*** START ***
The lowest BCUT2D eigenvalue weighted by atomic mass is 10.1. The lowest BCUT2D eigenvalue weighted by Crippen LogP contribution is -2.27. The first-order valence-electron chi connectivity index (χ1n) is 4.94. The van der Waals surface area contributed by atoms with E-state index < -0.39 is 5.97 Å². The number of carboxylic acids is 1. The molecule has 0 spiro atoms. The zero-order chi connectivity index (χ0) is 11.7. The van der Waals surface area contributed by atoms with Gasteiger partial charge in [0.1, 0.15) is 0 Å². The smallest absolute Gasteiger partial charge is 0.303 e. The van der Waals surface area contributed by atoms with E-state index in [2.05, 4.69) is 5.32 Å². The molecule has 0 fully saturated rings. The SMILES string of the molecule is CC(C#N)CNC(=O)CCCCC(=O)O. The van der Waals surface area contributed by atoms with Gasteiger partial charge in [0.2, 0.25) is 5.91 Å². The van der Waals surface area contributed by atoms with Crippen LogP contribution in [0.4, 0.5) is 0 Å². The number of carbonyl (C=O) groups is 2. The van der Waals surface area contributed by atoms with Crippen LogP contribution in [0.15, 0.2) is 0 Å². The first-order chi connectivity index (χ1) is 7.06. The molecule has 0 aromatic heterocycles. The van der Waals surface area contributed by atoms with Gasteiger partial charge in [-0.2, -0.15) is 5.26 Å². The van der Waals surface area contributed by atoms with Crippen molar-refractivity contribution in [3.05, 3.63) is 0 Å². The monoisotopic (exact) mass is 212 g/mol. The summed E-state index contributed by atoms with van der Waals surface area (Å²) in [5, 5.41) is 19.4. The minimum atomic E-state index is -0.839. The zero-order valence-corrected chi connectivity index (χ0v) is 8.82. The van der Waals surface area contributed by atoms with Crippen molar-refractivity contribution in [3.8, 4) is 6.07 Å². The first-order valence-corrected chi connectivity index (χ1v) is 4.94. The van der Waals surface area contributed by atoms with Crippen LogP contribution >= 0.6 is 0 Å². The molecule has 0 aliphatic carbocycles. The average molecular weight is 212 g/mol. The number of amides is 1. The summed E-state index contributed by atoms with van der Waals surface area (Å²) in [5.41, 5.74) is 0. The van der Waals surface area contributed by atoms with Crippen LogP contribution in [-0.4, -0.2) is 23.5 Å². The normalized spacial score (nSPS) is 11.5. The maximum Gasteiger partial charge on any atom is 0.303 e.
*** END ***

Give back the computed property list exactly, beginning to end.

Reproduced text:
The lowest BCUT2D eigenvalue weighted by atomic mass is 10.1. The lowest BCUT2D eigenvalue weighted by Crippen LogP contribution is -2.27. The first-order valence-electron chi connectivity index (χ1n) is 4.94. The van der Waals surface area contributed by atoms with E-state index < -0.39 is 5.97 Å². The number of carboxylic acids is 1. The molecule has 0 spiro atoms. The zero-order chi connectivity index (χ0) is 11.7. The van der Waals surface area contributed by atoms with Gasteiger partial charge in [0.1, 0.15) is 0 Å². The smallest absolute Gasteiger partial charge is 0.303 e. The van der Waals surface area contributed by atoms with E-state index in [2.05, 4.69) is 5.32 Å². The molecule has 0 fully saturated rings. The SMILES string of the molecule is CC(C#N)CNC(=O)CCCCC(=O)O. The van der Waals surface area contributed by atoms with Gasteiger partial charge in [0.2, 0.25) is 5.91 Å². The van der Waals surface area contributed by atoms with Crippen LogP contribution in [0.4, 0.5) is 0 Å². The number of carbonyl (C=O) groups is 2. The van der Waals surface area contributed by atoms with Crippen LogP contribution in [0.15, 0.2) is 0 Å². The first-order chi connectivity index (χ1) is 7.06. The molecule has 0 aromatic heterocycles. The van der Waals surface area contributed by atoms with Gasteiger partial charge in [-0.2, -0.15) is 5.26 Å². The van der Waals surface area contributed by atoms with Crippen molar-refractivity contribution in [3.05, 3.63) is 0 Å². The monoisotopic (exact) mass is 212 g/mol. The summed E-state index contributed by atoms with van der Waals surface area (Å²) in [5, 5.41) is 19.4. The minimum atomic E-state index is -0.839. The zero-order valence-corrected chi connectivity index (χ0v) is 8.82. The van der Waals surface area contributed by atoms with Crippen molar-refractivity contribution in [3.8, 4) is 6.07 Å². The first-order valence-corrected chi connectivity index (χ1v) is 4.94. The van der Waals surface area contributed by atoms with Crippen LogP contribution >= 0.6 is 0 Å². The molecule has 0 aliphatic carbocycles. The average molecular weight is 212 g/mol. The number of amides is 1. The summed E-state index contributed by atoms with van der Waals surface area (Å²) in [5.41, 5.74) is 0. The van der Waals surface area contributed by atoms with Crippen LogP contribution in [-0.4, -0.2) is 23.5 Å². The normalized spacial score (nSPS) is 11.5. The maximum Gasteiger partial charge on any atom is 0.303 e.